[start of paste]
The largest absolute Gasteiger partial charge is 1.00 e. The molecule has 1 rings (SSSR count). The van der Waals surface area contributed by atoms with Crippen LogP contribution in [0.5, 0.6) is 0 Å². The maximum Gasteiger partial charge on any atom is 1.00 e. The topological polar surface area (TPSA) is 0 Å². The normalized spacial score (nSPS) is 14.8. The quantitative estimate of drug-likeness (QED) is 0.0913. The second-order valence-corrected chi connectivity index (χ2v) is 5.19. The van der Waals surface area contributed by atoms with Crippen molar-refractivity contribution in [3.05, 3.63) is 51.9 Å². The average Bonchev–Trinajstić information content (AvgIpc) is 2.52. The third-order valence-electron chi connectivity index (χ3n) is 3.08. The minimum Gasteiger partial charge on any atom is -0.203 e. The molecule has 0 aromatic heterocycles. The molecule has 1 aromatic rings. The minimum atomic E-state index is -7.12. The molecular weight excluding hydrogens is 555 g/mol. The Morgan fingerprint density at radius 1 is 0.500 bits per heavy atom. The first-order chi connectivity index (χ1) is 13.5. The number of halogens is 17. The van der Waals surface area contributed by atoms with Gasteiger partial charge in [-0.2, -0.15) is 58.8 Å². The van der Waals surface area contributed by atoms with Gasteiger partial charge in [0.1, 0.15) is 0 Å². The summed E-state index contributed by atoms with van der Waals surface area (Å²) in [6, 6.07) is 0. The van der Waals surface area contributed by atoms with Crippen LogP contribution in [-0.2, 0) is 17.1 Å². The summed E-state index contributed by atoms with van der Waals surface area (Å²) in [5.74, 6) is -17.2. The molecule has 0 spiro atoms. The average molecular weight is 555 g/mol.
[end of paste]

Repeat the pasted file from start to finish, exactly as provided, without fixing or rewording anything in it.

The largest absolute Gasteiger partial charge is 1.00 e. The molecule has 1 rings (SSSR count). The van der Waals surface area contributed by atoms with Crippen LogP contribution in [0.5, 0.6) is 0 Å². The maximum Gasteiger partial charge on any atom is 1.00 e. The topological polar surface area (TPSA) is 0 Å². The normalized spacial score (nSPS) is 14.8. The quantitative estimate of drug-likeness (QED) is 0.0913. The second-order valence-corrected chi connectivity index (χ2v) is 5.19. The van der Waals surface area contributed by atoms with Crippen molar-refractivity contribution in [3.05, 3.63) is 51.9 Å². The average Bonchev–Trinajstić information content (AvgIpc) is 2.52. The third-order valence-electron chi connectivity index (χ3n) is 3.08. The minimum Gasteiger partial charge on any atom is -0.203 e. The molecule has 0 aromatic heterocycles. The molecule has 1 aromatic rings. The minimum atomic E-state index is -7.12. The molecular weight excluding hydrogens is 555 g/mol. The Morgan fingerprint density at radius 1 is 0.500 bits per heavy atom. The first-order chi connectivity index (χ1) is 13.5. The number of halogens is 17. The van der Waals surface area contributed by atoms with Gasteiger partial charge in [-0.2, -0.15) is 58.8 Å². The van der Waals surface area contributed by atoms with Gasteiger partial charge in [0.1, 0.15) is 0 Å². The summed E-state index contributed by atoms with van der Waals surface area (Å²) in [6, 6.07) is 0. The van der Waals surface area contributed by atoms with Crippen LogP contribution in [-0.2, 0) is 17.1 Å². The summed E-state index contributed by atoms with van der Waals surface area (Å²) in [5.74, 6) is -17.2. The molecule has 0 spiro atoms. The average molecular weight is 555 g/mol.